• Don’t judge by appearance
  • Don’t believe all of the bad stats

Don’ts – Traveling

  • Don’t go to rural Alaska if you are not dressed properly
  • Don’t travel to rural Alaska and expect everyone to drop everything they are doing to accommodate you
  • Don’t make last minute requests
  • Don’t assume the rural communities are like the city (traveling, transportation, housing, communications, etc.)


  • Make requests as far in advance as possible
  • Reach out to community leaders to let them know your plans, even if it is just a courtesy. Check in with them when you come into town
  • Build relationships with community representatives. You can gain a lot of knowledge from them
  • Have a local ambassador to help you open the doors and smooth the way
  • Bring food to events you host
  • Ask questions if you don’t understand something
  • Dress properly for weather conditions, but not too under-dressed.
  • Dress is more casual.
  • Teach/provide resources to staff about rural Alaska and Alaskans.
  • Sponsor regional/local events.
  • Review your promotion materials for cultural sensitivity. Have a local person do this if possible
  • Show respect for everyone, especially elders and community leaders
  • Be authentic and transparent; be helpful; be yourself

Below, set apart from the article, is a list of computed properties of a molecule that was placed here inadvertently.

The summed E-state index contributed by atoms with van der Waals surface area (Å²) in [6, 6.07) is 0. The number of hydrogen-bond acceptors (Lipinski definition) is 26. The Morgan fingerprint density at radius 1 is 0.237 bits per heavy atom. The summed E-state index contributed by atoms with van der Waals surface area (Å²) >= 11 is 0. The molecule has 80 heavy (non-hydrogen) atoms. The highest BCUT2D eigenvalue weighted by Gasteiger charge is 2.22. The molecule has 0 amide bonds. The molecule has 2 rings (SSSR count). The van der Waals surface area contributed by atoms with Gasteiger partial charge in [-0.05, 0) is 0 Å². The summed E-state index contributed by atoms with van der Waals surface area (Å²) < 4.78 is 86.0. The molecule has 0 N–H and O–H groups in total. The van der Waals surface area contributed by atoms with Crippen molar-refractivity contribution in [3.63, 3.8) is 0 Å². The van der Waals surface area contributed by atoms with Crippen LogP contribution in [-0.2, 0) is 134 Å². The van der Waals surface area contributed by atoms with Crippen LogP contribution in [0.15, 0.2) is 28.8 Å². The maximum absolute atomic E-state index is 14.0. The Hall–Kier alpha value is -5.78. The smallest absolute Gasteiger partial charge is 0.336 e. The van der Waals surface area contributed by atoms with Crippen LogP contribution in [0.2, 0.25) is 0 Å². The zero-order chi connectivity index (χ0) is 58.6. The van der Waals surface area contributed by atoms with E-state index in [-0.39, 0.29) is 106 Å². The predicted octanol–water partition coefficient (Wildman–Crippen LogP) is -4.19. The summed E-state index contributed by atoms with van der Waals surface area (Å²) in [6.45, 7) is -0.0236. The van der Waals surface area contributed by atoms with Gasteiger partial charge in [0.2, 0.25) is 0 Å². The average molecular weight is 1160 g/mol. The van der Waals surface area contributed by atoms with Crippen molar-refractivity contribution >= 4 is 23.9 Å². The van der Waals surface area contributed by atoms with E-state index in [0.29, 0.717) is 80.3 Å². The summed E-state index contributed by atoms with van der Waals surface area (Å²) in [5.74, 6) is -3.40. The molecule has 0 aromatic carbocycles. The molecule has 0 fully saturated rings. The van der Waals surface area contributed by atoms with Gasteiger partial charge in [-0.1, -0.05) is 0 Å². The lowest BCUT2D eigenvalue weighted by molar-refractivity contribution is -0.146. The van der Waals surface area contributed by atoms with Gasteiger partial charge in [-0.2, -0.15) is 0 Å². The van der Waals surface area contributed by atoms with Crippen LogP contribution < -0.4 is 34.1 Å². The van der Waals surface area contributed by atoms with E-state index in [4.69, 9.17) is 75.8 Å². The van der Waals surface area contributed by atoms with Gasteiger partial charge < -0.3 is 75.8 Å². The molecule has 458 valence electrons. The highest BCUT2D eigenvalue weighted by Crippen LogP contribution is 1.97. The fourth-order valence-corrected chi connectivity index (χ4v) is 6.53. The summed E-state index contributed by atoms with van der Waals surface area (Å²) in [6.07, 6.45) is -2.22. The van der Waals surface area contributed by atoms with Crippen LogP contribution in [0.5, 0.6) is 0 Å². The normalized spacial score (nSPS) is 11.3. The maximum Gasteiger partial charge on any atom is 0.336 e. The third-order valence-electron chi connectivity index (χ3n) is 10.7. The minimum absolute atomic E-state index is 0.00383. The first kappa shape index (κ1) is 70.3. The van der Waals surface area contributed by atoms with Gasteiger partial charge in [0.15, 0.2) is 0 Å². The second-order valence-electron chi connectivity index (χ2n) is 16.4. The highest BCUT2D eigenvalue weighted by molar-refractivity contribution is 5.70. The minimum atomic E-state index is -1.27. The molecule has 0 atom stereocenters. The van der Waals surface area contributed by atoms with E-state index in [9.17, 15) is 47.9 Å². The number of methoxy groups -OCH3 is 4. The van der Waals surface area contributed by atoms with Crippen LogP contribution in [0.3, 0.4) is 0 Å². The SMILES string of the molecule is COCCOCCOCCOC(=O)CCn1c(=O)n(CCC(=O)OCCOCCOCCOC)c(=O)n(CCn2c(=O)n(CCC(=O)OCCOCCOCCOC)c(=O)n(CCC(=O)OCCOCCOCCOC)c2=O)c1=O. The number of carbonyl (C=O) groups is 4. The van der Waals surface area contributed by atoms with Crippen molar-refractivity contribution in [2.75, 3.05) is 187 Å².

• Introduce yourself and create a personal connection
    • Where you are from (how you came to Alaska if you are from out of state)
    • Why you love your job
    • Any credentials that are important to what you are doing
  • Answer the question – Why is it important to them?

Traditional ways of reaching rural Alaskans

  • Radio
  • Print and direct mail are still vital in rural Alaska
  • Television
  • Interactive Media
  • Face to face, word-of-mouth

Trends in reaching rural Alaskans

  • Sponsoring regional events, dog mushing and sports, etc. Also – local publications, like a cookbook
  • Facebook (pages, people and campaigns); sweepstakes/drawings; ads
  • Flyers – send for distribution (electronic & hard copies)
  • Tribal/Native corporation/health newsletters
  • B-Roll
  • VHF radio
  • Bloggers – audience and influence
  • Old school is still relevant – print, radio, direct mail, flyers and posters
  • Digital storytelling

SAMHSA – Culture Card
Alaska Native Knowledge Network
Father Michael Oleksa – Cross-Cultural Communications
Nalliq Blog by Cordelia Kellie – Stories and poetry about Indigenous issues
RurAL CAP’s Village Voices Newsletter
Alaska Community Database Online
ANDORE – The Advancing Native Dialogues on Racial Equity is a project funded by the W.K. Kellogg Foundation, initiated by the Alaska Native Policy Center at First Alaskans Institute.

As you can see, I barely scratch the surface. There are many more online resources and books about rural Alaskans and Alaska Native people out there that go into more comprehensive detail. There are also classes you can take on a number of topics about Alaska Native people. First Alaskans Institute also hosts discussions through ANDORE on racial equity. What other tips, advice or resources would you add to the presentation?

By the way, here is a video snapshot of some of the speakers from the Partners for the next 10,000 Years – Racial Equity Summit hosted by First Alaskans Institute in Anchorage on February 1-2. Search the hashtags #RacialEquity2016 and #andore2016 on social media to see what others had to share.